Touchpad stylus mode

Zephaniah E. Hull warp at
Wed Mar 21 18:06:09 EDT 2007

<lots of snippage>

> >This is essentially the plan we had long ago, but pretty much shelved
> >when all the touchpad stuff was being worked out.  I think it's a  
> >pretty
> >good solution to the X 1:1 problem, the child gets to _see_ onscreen
> >where their input will go.  There'd have to be a mechanism to move the
> >"input bar" around the screen vertically of course.
> *sigh* I'm not getting through to you guys. My point is that it is  
> not enough to move the input bar vertically only. It needs to be  
> moved both horizontally and vertically to match up the first stylus  
> event with the last finger event. Otherwise I can't see how pixel- 
> perfect drawing should be possible.
> I guess I need to whip up a demo because it is hard to imagine - so  
> can I access finger and stylus data separately right now?

Alright, from the thread I think that we need to go over the current
state of things in what we're shipping, then the current state of's git tree.  And maybe on what I think we should do.

So, some terms.

Device, that's the ALPS touchpad device.

PT, PenTablet, that's the mode that covers the whole width of the
device, you use it with a stylus.

GS, GlideSensor, that's the mode that covers the middle 1/3rd of the
device, you use it with a pen., that's the xorg server, protocol specs, etc.

evdev, the method that the Linux kernel has standardized on for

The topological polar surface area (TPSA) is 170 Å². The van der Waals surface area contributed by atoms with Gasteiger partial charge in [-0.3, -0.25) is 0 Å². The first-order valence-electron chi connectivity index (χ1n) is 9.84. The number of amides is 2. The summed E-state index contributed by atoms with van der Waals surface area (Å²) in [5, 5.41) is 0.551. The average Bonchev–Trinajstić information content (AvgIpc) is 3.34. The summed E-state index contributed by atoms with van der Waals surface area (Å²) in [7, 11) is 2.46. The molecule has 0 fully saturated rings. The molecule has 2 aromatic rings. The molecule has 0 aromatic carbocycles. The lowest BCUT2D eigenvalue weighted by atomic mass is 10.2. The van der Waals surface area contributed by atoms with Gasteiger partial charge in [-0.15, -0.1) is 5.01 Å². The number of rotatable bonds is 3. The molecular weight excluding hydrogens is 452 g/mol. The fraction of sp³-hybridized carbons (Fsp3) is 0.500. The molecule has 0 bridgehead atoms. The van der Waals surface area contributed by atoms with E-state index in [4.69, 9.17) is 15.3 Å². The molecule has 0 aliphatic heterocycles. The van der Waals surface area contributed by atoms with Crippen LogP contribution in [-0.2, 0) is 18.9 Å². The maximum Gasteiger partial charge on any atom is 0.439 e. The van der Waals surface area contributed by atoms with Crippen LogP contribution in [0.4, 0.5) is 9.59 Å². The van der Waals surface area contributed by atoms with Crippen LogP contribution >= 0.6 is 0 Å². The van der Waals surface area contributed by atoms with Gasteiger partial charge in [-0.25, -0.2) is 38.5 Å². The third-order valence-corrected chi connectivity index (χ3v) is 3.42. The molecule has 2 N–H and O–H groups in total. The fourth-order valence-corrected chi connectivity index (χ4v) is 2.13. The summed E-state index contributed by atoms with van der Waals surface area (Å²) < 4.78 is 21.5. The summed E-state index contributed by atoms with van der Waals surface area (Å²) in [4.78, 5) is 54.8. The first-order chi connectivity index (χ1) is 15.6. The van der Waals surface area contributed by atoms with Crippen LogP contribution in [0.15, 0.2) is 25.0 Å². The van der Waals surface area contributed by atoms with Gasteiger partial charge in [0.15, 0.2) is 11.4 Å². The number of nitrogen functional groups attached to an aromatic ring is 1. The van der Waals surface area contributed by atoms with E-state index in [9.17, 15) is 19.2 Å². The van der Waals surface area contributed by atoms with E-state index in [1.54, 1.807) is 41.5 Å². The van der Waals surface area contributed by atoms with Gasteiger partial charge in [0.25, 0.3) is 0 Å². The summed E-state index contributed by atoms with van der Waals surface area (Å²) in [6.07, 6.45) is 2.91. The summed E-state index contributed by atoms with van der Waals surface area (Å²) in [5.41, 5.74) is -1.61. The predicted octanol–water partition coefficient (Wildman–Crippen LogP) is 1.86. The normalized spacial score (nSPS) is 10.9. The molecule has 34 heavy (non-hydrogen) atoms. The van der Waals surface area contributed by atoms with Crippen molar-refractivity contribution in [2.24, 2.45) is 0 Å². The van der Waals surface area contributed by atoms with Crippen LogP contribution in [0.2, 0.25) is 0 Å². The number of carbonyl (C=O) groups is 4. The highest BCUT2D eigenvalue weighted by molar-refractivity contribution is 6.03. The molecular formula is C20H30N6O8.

communicating input events to applications (such as X).

xf86-input-evdev, that's the X side driver that we're using.

kernel driver, that's what sits in the kernel and talks to the touchpad
device, and provides data to xf86-input-evdev.

Now, the state as I'm aware of it as we are currently shipping:

  The touchpad device can do the following:
    In GS mode:
      Provide absolute X, Y, and Z data, with Z being pressure, for a
      single finger or finger like thing touching the middle 1/3rd of
      the device.

      Provide GS-down and PT-down bits, letting us know what's touching
      or not/touching the device at that time.

      Provide left and right button up/down bits, letting us know what
      buttons are being pressed.

    In PT mode:
      Provide absolute X and Y data, for a single stylus touching
      anywhere on the device. (No Z data.)

      Provide PT-down bits, letting us know what's touching/not touching
      the device at that time.  (No GS-down.)

      Provide left and right button up/down bits, letting us know what
      buttons are being pressed.

    There are some other misc abilities in regards to calibration, but
    those just don't apply to the discussion at the moment.

  The kernel driver:
    The kernel driver is responsible for a lot, it talks to the device,
    makes sure that it's the right sort of touchpad, puts it in the
    proper modes, and spitting out the information to X.

    The kernel driver registers two input devices with evdev, one for
    the PT, and one for the GS.

    The PT is registered with ABS_X, ABS_Y, BTN_TOOL_PEN, BTN_TOUCH,

    The GS is registered with ABS_X, ABS_Y, ABS_Z, BTN_TOOL_FINGER,

    Currently the packet handling logic is roughly as follows:
      GS or PT packet[0]:
	If it has been more then 30msec since we last saw a data packet,
	tell evdev that the PT's BTN_TOUCH and BTN_TOOL_PEN are both
	false.  Tell the GS's BTN_TOUCH and BTN_TOOL_FINGER are both
	false as well.

      GS packet:
	If GS-down is true, hand the X, Y, and Z coordinate data off to

	Report BTN_LEFT and BTN_RIGHT up/down state to evdev for both
	the PT and the GS.

	If PT-down is true, switch to PT mode, and schedule a switch
	back to GS mode 50ms in the future[1].

      PT packet:
	If GS-down is true, hand the X and Y coordinate data off to

	Report BTN_LEFT and BTN_RIGHT up/down state to evdev, but only
	for PT.

	If PT-down is true, cancel any switch back to GS mode currently

	If PT-down is false, schedule a switch back to GS mode 50ms in
	the future[2].

      No coordinate conversion is done in the X driver, and everything